Lord John was much too fully occupied in noticing the physical characteristics of the country through which he was passing,1 the appearance and the manners of the people, and in examining the positions where Lord Wellington had either stood or fought, to pay any attention to such minor discomforts as fleas. In many of his journals there is evidence that he had constantly to submit to poor accommodation and bad food. In none of them is there a word of complaint or repining at doing so.

It was in this short journey, occupying a little less than a fortnight, that Lord John spent the night at Arrouca, which deserves a passing reference in his biography.

1 Mr. Playfair's influence is perceptible throughout the journal of 1812 by the constant references to. the geological characteristics of the country.

After a long descent the town of Arrouca and its large convent burst immediately upon us, and we arrived there and delivered to a monk belonging to a monastery opposite our letter to the Abbess. In a short time we had notice that she would see us; and we were taken to the grate and seated. She soon appeared _-an old lady (not less, I should think, than eighty) of good manners and great apparent authority. [The next morning] we breakfasted with the Lady Abbess, and I formed an acquaintance with a nun who had been handsome, and not so long ago asmany of the others. Her eyes and hair were still good. After breakfast we went to see the church, which is very magnificent. . . A very pretty nun, twenty-five years of age, but seemingly very ill, was brought down by the one I have before mentioned. Her dark eyes were very fine, and her complexion pretty, but her mouth and teeth did not correspond. Her manners were pretty and graceful, and we learned she had been eight years in the convent. She had on a. white veil well put on.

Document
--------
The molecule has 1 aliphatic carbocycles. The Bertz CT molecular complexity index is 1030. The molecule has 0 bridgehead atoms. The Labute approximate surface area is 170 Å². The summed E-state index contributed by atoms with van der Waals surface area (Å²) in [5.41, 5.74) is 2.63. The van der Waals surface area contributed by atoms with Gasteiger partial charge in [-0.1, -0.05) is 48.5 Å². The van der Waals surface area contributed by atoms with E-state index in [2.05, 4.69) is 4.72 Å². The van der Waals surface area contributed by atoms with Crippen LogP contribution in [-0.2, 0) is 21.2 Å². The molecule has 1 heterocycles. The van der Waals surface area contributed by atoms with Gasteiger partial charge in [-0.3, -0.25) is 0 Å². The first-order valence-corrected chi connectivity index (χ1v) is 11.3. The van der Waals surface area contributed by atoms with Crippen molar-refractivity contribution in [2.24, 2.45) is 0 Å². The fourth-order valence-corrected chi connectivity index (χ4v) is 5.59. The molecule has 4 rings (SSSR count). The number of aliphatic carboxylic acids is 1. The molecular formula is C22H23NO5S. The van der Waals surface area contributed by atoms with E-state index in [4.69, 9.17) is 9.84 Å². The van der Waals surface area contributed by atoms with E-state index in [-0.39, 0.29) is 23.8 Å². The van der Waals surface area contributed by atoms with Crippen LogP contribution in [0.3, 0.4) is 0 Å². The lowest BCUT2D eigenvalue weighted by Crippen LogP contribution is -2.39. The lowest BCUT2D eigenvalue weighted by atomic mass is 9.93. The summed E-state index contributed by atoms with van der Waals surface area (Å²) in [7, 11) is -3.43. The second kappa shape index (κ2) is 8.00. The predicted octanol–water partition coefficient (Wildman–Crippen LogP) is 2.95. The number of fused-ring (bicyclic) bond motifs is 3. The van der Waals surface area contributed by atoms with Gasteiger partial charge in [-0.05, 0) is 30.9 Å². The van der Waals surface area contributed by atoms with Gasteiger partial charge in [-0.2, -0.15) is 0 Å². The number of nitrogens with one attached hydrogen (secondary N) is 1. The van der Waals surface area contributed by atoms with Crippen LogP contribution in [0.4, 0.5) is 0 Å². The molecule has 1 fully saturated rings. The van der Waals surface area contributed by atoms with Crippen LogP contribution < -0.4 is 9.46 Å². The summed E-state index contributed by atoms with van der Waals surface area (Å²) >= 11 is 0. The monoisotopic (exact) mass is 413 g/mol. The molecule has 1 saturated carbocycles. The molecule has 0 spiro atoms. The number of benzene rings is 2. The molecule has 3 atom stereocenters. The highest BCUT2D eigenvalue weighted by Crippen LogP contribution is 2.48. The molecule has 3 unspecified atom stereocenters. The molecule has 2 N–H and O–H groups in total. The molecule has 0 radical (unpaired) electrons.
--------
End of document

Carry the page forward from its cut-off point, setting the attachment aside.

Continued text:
The white veil lingered in Lord John’s memory for ten years, and his imagination, founding a romance on the wearer's pale face and dark eyes, wove out of these slender materials the slender tale ‘The Nun of Arrouca.’

On September 10 the three friends concluded their preliminary tour by returning to Oporto. On the following day Marshal Beresford arrived at the town, and his arrival became the signal for general festivities. On the succeeding evening Lord John was introduced to him at the theatre.

The playhouse is a very pretty one, a much prettier one than there is in London. The play was a. miserable translation from Kotzebue, and there followed three very long addresses to the Marshal, praising his valour in prose and verse.

On the following day Lord John dined with the Marshal, ‘who gave us a very good dinner, at the expense of his host, with Portuguese profusion and English taste.’ On the 13th he dined at Mr. Croft’s ‘with a large party invited to meet the Marshal, and went afterwards to a ball at Ser'ior Pamplona’s.’ On the 14th they dined with General Trant, and went to a ball at the English factory house; and, on the 16th, having in the meanwhile secured, not without difficulty and expense, the necessary mules, Lord John and his friends set out on their journey to Madrid.

The road which the friends pursued did not lead them directly to the Spanish capital. Instead of following the course of the Douro, they struck in the first instance due north, to Braga, Ponte da Lima, and down the Minho to Caminha. Thence they wound their way back to Braga by the coast road through Viana, crossed the bridge of Salamonde, over which Soult had retreated, and, after visiting Chaves and Braganga, reached the Spanish frontier at Villarino, and arrived on the field of Salamanca on October 8. The field of Arapiles (as Lord John calls it) was not a pleasant sight.

Many bodies were lying-about. . . . and we saw in some places, where the people had attempted to burn [? them], a number of seared carcasses intermingled with one another—some much burnt, and others with the skin entire upon the ribs and hands, A number of vultures were collected on the field. They had entirely devoured the flesh of the horses, and were now busily

employed upon the men. In one part they had torn up the bodies that were buried.

Lord John was not depressed by this horrid spectacle.

I have not seen a more interesting sight than the field of Arapiles. The importance of the battle, the victory of our countrymen, the event, yet new upon our minds, made me look with an uncommon curiosity at the ground. The blood spilt on that day will become a real saving of life if it become the means of delivering Spain from French dominion,

Whatever interests, however, the field of Arapiles may have had for Lord John and his friends, they had no intention of remaining with the dead while there was active work doing by the living. Two days after their visit to the battlefield they followed the route by which Lord Wellington had already pursued the beaten French army. They reached Valladolid on the 14th, and Lord Wellington’s headquarters at Villatoro, near Burgos, on October 19. .

Unconscioust the friends had thrown themselves into a VOL. 1. E